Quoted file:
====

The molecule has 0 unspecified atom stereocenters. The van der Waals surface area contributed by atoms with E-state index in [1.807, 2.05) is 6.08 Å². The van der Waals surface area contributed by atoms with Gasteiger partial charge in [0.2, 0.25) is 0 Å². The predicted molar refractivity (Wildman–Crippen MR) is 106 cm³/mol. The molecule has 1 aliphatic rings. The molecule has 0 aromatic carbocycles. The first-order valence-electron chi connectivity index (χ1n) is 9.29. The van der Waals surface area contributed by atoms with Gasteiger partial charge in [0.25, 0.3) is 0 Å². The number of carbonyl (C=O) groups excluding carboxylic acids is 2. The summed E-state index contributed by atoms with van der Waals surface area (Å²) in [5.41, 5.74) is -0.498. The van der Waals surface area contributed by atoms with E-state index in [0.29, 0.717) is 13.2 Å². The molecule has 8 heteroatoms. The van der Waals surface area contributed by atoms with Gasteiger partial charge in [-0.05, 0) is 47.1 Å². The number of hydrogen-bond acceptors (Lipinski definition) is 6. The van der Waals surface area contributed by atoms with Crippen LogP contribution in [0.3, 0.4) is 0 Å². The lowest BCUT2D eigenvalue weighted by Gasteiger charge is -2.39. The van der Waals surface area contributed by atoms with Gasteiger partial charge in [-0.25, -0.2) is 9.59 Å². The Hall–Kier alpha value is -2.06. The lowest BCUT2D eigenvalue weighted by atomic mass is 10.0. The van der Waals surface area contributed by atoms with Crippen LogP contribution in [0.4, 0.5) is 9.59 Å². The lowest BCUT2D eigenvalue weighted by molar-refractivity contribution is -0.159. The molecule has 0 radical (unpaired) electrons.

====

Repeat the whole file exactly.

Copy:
The molecule has 0 unspecified atom stereocenters. The van der Waals surface area contributed by atoms with E-state index in [1.807, 2.05) is 6.08 Å². The van der Waals surface area contributed by atoms with Gasteiger partial charge in [0.2, 0.25) is 0 Å². The predicted molar refractivity (Wildman–Crippen MR) is 106 cm³/mol. The molecule has 1 aliphatic rings. The molecule has 0 aromatic carbocycles. The first-order valence-electron chi connectivity index (χ1n) is 9.29. The van der Waals surface area contributed by atoms with Gasteiger partial charge in [0.25, 0.3) is 0 Å². The number of carbonyl (C=O) groups excluding carboxylic acids is 2. The summed E-state index contributed by atoms with van der Waals surface area (Å²) in [5.41, 5.74) is -0.498. The van der Waals surface area contributed by atoms with E-state index in [0.29, 0.717) is 13.2 Å². The molecule has 8 heteroatoms. The van der Waals surface area contributed by atoms with Gasteiger partial charge in [-0.05, 0) is 47.1 Å². The number of hydrogen-bond acceptors (Lipinski definition) is 6. The van der Waals surface area contributed by atoms with Crippen LogP contribution in [0.3, 0.4) is 0 Å². The lowest BCUT2D eigenvalue weighted by Gasteiger charge is -2.39. The van der Waals surface area contributed by atoms with Gasteiger partial charge in [-0.25, -0.2) is 9.59 Å². The Hall–Kier alpha value is -2.06. The lowest BCUT2D eigenvalue weighted by atomic mass is 10.0. The van der Waals surface area contributed by atoms with Crippen LogP contribution in [0.4, 0.5) is 9.59 Å². The lowest BCUT2D eigenvalue weighted by molar-refractivity contribution is -0.159. The molecule has 0 radical (unpaired) electrons.